'She spoke of forgiveness, but Winnie's tears could not fall'

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'She spoke of forgiveness, but Winnie's tears could not fall'

Personal assistant shares moving recollections at Soweto memorial of her time with the struggle icon

Journalist

While her former husband, Nelson Mandela, could no longer shed tears because his tear ducts had been damaged by light and dust in the limestone quarry on Robben Island, where he spent years imprisoned, Winnie Madikizela-Mandela could no longer cry because she felt she had reached the threshold of pain.
This was one of the things shared by her personal assistant, Zodwa Zwane, during Madikizela-Mandela’s memorial service at the Orlando Stadium in Soweto on Wednesday.
Zwane said Madikizela-Mandela, who was her boss and friend, would tear up when she spoke about forgiveness, but she would never cry.
“It was one of things when she spoke about [it] she would have tears in her eyes,” said Zwane, fighting back her own tears.
“But the tears would not roll down her face and she would say: ‘Zodwa, I don’t have tears any more because I felt the pain up to the threshold. Tears don’t come out anymore’.”Zwane expressed heartbreak that two days before her death, Madikizela-Mandela had asked her to minister to her on the last words spoken to Jesus Christ during his crucifixion, but she had told Madikizela-Mandela she would do so on Tuesday because she was rushing to the bank.
The 81-year-old, however, died the day before this was to happen.
“I didn’t know that Tuesday was not going to come,” she wept.
Recalling one of the last conversations she had with Madikizela-Mandela, Zwane said they discussed scriptures surrounding Jesus’s death, which Madikizela-Mandela had been fired up about following the church service she had attended on Good Friday.
“She said: ‘Zodwa, if a person has never felt that God is far from them, that person has not gone through pain.’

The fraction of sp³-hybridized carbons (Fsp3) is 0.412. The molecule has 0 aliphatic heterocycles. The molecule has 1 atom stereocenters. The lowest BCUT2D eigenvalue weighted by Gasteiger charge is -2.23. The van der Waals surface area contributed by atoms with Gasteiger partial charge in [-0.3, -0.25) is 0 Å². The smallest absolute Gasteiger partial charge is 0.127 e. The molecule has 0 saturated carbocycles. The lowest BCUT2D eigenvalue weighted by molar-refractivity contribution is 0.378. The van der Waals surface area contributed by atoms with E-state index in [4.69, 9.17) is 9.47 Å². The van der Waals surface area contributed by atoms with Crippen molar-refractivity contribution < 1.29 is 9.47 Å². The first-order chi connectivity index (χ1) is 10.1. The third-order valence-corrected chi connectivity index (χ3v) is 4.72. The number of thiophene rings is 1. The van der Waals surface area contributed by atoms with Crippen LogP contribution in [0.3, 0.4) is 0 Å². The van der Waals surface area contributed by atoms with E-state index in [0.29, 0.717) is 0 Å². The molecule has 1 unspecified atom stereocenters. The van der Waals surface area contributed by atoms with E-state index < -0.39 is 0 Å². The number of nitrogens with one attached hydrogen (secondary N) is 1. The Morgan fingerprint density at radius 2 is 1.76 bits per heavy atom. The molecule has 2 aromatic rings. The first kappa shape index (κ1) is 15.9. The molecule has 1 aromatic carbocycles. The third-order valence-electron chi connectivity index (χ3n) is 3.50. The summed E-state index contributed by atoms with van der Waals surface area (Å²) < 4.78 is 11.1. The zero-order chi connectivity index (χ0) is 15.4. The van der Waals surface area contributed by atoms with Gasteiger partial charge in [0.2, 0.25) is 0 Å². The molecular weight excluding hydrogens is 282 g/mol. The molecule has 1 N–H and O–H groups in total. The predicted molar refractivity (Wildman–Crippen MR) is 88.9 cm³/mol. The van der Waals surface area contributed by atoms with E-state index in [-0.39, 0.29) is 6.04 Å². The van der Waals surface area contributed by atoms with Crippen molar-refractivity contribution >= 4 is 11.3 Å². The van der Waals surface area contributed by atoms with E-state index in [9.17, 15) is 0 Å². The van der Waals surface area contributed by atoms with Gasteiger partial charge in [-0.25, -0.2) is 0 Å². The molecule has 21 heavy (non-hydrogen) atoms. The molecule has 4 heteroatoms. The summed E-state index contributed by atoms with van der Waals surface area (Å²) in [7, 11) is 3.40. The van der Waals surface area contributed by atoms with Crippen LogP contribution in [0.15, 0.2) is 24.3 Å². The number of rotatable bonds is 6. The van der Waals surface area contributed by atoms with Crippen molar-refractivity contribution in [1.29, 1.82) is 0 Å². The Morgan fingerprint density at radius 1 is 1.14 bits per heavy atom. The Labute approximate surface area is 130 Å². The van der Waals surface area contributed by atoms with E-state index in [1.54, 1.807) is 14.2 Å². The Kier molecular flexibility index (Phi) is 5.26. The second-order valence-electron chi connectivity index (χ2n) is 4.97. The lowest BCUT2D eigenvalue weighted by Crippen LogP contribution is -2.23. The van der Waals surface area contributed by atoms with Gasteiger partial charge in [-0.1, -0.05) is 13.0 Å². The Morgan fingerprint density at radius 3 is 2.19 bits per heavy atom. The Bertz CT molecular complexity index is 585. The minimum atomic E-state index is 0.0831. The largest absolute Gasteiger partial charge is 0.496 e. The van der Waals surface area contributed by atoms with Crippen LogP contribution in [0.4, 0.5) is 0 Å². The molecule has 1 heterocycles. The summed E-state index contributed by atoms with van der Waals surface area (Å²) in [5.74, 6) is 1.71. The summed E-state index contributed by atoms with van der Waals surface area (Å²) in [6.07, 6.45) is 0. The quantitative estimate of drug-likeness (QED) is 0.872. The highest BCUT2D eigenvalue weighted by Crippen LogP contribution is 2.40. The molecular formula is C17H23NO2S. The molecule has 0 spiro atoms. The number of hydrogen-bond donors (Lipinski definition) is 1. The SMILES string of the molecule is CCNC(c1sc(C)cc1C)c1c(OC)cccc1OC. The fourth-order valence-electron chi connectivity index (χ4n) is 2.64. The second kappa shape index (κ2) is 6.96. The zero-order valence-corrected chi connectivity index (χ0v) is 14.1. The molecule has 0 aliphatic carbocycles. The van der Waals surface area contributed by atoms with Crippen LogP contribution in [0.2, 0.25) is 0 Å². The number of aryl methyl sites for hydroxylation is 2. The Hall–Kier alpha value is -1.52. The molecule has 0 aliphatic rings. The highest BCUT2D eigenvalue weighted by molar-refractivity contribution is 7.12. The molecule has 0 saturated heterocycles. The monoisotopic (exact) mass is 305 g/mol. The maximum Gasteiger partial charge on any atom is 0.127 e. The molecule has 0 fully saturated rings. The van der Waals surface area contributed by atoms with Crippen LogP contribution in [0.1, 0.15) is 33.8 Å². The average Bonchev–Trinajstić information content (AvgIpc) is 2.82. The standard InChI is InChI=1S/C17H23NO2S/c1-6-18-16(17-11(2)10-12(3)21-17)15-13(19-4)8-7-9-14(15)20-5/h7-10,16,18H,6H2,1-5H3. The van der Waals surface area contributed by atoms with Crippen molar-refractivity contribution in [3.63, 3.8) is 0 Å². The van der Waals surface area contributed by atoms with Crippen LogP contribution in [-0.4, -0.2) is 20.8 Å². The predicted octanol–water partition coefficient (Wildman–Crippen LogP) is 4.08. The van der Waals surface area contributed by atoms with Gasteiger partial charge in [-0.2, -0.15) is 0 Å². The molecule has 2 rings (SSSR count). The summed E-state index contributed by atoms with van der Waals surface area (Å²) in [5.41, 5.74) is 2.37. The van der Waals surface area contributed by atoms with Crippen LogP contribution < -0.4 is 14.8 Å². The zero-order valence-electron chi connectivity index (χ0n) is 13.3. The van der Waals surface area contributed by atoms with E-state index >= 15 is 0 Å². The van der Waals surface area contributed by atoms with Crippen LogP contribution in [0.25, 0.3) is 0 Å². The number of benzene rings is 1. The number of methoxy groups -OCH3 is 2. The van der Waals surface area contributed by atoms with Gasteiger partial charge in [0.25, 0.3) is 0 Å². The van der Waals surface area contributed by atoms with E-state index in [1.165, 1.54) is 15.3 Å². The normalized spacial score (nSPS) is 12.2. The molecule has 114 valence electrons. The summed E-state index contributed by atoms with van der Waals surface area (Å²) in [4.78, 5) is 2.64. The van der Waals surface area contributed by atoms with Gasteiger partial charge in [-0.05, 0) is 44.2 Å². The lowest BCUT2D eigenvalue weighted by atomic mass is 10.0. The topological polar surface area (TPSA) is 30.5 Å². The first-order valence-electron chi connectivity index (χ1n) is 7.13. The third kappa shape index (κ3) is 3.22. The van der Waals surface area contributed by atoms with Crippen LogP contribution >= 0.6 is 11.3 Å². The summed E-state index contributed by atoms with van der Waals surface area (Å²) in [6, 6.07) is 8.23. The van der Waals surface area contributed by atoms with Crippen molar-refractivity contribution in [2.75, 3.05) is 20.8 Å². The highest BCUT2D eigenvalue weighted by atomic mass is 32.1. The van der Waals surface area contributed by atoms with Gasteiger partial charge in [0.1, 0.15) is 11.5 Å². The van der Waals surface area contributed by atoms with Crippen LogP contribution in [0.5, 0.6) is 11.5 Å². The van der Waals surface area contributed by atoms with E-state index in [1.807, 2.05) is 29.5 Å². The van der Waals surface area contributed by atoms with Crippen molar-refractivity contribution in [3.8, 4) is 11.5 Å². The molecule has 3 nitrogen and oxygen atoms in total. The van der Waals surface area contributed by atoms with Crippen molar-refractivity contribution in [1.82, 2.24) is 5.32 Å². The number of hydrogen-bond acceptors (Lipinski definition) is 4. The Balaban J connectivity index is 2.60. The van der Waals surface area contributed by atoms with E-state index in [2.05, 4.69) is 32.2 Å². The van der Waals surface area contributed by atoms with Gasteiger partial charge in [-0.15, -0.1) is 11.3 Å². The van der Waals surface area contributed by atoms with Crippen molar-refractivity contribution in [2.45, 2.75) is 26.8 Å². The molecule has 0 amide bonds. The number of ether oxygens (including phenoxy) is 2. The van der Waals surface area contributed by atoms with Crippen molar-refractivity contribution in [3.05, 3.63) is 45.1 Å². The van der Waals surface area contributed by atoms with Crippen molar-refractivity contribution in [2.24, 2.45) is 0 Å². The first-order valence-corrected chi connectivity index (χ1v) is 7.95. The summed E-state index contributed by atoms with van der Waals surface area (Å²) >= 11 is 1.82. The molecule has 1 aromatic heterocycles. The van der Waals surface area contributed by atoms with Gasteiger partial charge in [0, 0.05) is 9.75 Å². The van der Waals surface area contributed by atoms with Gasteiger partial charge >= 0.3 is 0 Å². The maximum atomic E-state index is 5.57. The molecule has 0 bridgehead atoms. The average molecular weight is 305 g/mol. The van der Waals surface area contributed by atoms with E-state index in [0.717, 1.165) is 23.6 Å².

“She said: ‘I feel sorry for people who have never asked God, where are you when it hurts?’” 
Zwane added that Madikizela-Mandela claimed to have asked that question many times.She related how the struggle stalwart had told her how she could relate to Jesus Christ, who had longed to give freedom to his people.
She added that she understood Economic Freedom Fighters leader Julius Malema’s analogy of Mama Winnie being sidelined and cast aside, even by those who were in the struggle.
“Julius Malema, I understood you when you said she was the stone that was rejected even by the builders,” said Zwane, adding that Ma Winnie had told her two days before her death that the same had even been done to Jesus.
Despite the EFF hosting its own memorial for Madikizela-Mandela in Brandfort in the Free State, some of the party members, including Floyd Shivambu and Fana Mokoena, were among the dignitaries at the official memorial service at Orlando Stadium.
They nodded in agreement as Zwane spoke.Zwane painted a beautiful image of the close relationship she had with Madikizela-Mandela after she was hired by her more than 10 years ago, following an interview that turned out to be a simple conversation about fashion and the dress she had worn that day.
Zwane said Madikizela-Mandela had prepared her for her death years in advance.
In their casual talks, Madikizela-Mandela had told her she would “make her famous” as thousands around the world would listen to her share stories and conversations that only the two of them knew about.
Three days before her death, Madikizela-Mandela had left her a voice message, stressing about the church service she was to attend the next day.
“On the message she is saying: ‘Zodwa, there is something I want to discuss with you. I don’t know what to do because my nails are pink and how do I wear a church uniform with pink nails?’
“I laughed about it,” Zwane said, chuckling.Two weeks earlier, the two of them had been watching TV when Madikizela-Mandela said she wanted to visit the Zion Christian Church’s headquarters in Moria.
In attendance at Madikizela-Mandela’s memorial service was Graça Machel, who had gone on to marry Nelson Mandela.
Mvezo chief and Nelson Mandela’s grandson, Mandla Mandela, and his two wives were also in the audience amid the other government dignitaries.
Opposition party leaders, including IFP head Prince Mangosuthu Buthelezi, were among those who took to the podium to sing praises for Madikizela-Mandela.
She will be buried on Saturday.

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